• C=C= categories, W=W= equivalences of categories. The cofibrations are the functors which are injective on objects, and the fibrations are the isofibrations. The acyclic fibrations are the equivalences of categories which are literally surjective on objects. Every object is both fibrant and cofibrant. The (,1)(\infty,1)-category presented is the 2-category CatCat. This is often called the folk model structure.
  • C=C= (strict) 2-categories and (strict) 2-functors, W=W= 2-functors which are equivalences of bicategories. The fibrations are the 2-functors which are isofibrations on hom-categories and have an equivalence-lifting property. Every object is fibrant; the cofibrant 2-categories are those whose underlying 1-category is freely generated by some directed graph. The (,1)(\infty,1)-category presented is the (weak) 3-category 2Cat2Cat. This model structure is due to Steve Lack.

Generalized Morphisms

The morphisms from AA to BB in the (,1)(\infty,1)-category presented by (C,W)(C,W) are zigzags \stackrel{\simeq}{\leftarrow} \to \stackrel{\simeq}{\leftarrow} \to \cdots ; these are sometimes called generalized morphisms. Many presentations (including every model category) have the property that any such morphism is equivalent to one with a single zag, as in \stackrel{\simeq}{\leftarrow} \to \stackrel{\simeq}{\leftarrow}. In a model category, a canonical form for such a zigzag is XQXRYYX \stackrel{\simeq}{\leftarrow} Q X \to R Y \stackrel{\simeq}{\leftarrow} Y where QXQ X is cofibrant and RYR Y is fibrant. In this case we can moreover take QXXQ X\to X to be an acyclic fibration and YRYY\to R Y to be an acyclic cofibration.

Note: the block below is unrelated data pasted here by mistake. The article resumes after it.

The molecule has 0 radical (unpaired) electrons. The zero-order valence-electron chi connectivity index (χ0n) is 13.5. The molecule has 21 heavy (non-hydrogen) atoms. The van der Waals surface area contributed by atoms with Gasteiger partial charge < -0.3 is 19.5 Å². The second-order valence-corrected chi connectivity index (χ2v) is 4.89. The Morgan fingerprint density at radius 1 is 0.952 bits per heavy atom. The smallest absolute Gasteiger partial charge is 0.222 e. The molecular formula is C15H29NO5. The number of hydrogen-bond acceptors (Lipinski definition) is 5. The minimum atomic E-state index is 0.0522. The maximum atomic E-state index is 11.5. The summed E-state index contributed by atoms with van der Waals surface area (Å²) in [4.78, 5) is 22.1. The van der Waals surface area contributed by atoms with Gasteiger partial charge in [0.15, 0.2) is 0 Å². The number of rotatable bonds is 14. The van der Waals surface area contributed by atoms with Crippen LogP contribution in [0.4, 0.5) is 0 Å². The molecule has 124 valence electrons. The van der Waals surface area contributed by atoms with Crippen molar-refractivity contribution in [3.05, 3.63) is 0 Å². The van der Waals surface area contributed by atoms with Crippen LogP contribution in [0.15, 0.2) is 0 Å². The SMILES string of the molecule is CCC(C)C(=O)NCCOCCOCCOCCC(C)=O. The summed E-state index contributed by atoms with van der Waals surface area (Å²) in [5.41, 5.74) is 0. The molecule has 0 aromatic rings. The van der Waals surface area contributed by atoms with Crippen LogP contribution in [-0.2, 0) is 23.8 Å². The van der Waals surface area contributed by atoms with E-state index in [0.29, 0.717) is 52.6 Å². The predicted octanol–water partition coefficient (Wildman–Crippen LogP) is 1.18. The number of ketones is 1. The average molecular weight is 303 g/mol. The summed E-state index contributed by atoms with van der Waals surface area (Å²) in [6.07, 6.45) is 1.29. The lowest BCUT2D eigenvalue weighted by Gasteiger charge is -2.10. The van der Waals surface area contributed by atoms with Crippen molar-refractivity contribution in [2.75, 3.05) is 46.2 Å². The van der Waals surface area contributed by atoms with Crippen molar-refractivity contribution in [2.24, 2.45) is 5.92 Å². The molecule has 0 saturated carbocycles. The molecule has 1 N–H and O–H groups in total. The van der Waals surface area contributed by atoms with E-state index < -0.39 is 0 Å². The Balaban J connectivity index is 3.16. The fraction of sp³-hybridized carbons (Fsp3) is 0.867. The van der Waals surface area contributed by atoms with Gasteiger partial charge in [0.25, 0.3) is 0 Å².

Often it suffices to consider even shorter zigzags of the form \stackrel{\simeq}{\leftarrow} \to or \to \stackrel{\simeq}{\leftarrow}. In particular, this is the case if every object is fibrant or every object is cofibrant. For example:

  • If XX and YY are strict 2-categories, then pseudofunctors XYX\to Y are equivalent to strict 2-functors QXYQ X \to Y, where QXQ X is a cofibrant replacement for XX.
  • anafunctors are zigzags \stackrel{\simeq}{\leftarrow} \to in the folk model structure on 1-categories whose first factor is an acyclic (i.e. surjective) fibration.
  • Morita morphisms in the theory of Lie groupoids are generalized morphisms of length one where both maps are acyclic fibrations.

If XX is cofibrant and YY is fibrant, then every generalized morphism from XX to YY is equivalent to an ordinary morphism. For example, if XX is a cofibrant 2-category, then every pseudofunctor XYX\to Y is equivalent to a strict 2-functor XYX\to Y

Quillen Equivalences

Quillen also introduced a highly structured notion of equivalence between model categories, now called a Quillen equivalence, which among other things ensures that they present the same (,1)(\infty,1)-category. Quillen equivalences are now being used to compare different definitions of higher categories.

“The ultimate aim of algebraic homotopy is to construct a purely algebraic theory, which is equivalent to homotopy theory in the same sort of way that ‘analytic’ is equivalent to ‘pure’ projective geometry.”

This theme was taken up by Baues, (1988), using a type of abstract homotopy theory closely related to Ken Brown’s categories of fibrant objects. Whitehead’s own work was extended by Ronnie Brown and Phil Higgins, see nonabelian algebraic topology.


An exposition with an eye towards homotopy type theory is in

The original axiomatization of homotopy theory by model categories is due to

  • Daniel Quillen, Homotopical algebra, Lecture Notes in Mathematics 43, Berlin, New York, 1967

The similar axiomatization involving the weaker structure of a calculus of fractions is due to

A standard account of the modern form of simplicial homotopy theory is in

Formulation of abstract homotopy theory as the theory of (∞,1)-toposes is due to

and the formalization of this in the internal language of homotopy type theory is due to

A foundational set of lecture notes is developing in

See also

Brief indications of open questions and future directions (as of 2013) of algebraic topology and stable homotopy theory are in

and in

  • Problems in homotopy theory (wiki)

Revised on April 12, 2017 07:37:00 by Urs Schreiber (